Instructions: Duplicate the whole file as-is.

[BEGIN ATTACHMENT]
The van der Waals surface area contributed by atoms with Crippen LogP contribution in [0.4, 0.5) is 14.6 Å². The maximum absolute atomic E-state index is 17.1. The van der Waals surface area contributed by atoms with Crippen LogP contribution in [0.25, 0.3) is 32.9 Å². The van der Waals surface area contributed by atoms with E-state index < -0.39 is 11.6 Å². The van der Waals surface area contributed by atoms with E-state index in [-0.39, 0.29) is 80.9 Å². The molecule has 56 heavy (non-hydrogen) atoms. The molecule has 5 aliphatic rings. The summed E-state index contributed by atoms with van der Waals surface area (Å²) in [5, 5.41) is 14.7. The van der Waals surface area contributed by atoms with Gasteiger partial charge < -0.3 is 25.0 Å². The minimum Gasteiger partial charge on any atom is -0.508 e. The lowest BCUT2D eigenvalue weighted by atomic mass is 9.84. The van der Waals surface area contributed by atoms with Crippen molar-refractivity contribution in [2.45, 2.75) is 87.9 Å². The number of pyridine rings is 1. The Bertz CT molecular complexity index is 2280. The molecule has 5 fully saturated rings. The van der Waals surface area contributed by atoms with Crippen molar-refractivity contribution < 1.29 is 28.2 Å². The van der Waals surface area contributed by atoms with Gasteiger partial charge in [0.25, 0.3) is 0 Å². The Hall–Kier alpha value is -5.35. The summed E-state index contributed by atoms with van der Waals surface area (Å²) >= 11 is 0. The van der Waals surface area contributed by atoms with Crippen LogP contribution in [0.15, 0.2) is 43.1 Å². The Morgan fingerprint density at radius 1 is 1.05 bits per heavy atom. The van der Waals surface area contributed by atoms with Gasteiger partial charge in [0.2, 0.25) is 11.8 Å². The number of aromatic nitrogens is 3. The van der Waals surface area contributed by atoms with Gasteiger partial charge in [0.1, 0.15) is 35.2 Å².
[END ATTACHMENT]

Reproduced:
The van der Waals surface area contributed by atoms with Crippen LogP contribution in [0.4, 0.5) is 14.6 Å². The maximum absolute atomic E-state index is 17.1. The van der Waals surface area contributed by atoms with Crippen LogP contribution in [0.25, 0.3) is 32.9 Å². The van der Waals surface area contributed by atoms with E-state index < -0.39 is 11.6 Å². The van der Waals surface area contributed by atoms with E-state index in [-0.39, 0.29) is 80.9 Å². The molecule has 56 heavy (non-hydrogen) atoms. The molecule has 5 aliphatic rings. The summed E-state index contributed by atoms with van der Waals surface area (Å²) in [5, 5.41) is 14.7. The van der Waals surface area contributed by atoms with Gasteiger partial charge < -0.3 is 25.0 Å². The minimum Gasteiger partial charge on any atom is -0.508 e. The lowest BCUT2D eigenvalue weighted by atomic mass is 9.84. The van der Waals surface area contributed by atoms with Crippen molar-refractivity contribution in [2.45, 2.75) is 87.9 Å². The number of pyridine rings is 1. The Bertz CT molecular complexity index is 2280. The molecule has 5 fully saturated rings. The van der Waals surface area contributed by atoms with Crippen molar-refractivity contribution < 1.29 is 28.2 Å². The van der Waals surface area contributed by atoms with Gasteiger partial charge in [0.25, 0.3) is 0 Å². The Hall–Kier alpha value is -5.35. The summed E-state index contributed by atoms with van der Waals surface area (Å²) >= 11 is 0. The van der Waals surface area contributed by atoms with Crippen LogP contribution in [0.15, 0.2) is 43.1 Å². The Morgan fingerprint density at radius 1 is 1.05 bits per heavy atom. The van der Waals surface area contributed by atoms with Gasteiger partial charge in [0.2, 0.25) is 11.8 Å². The number of aromatic nitrogens is 3. The van der Waals surface area contributed by atoms with Gasteiger partial charge in [0.1, 0.15) is 35.2 Å².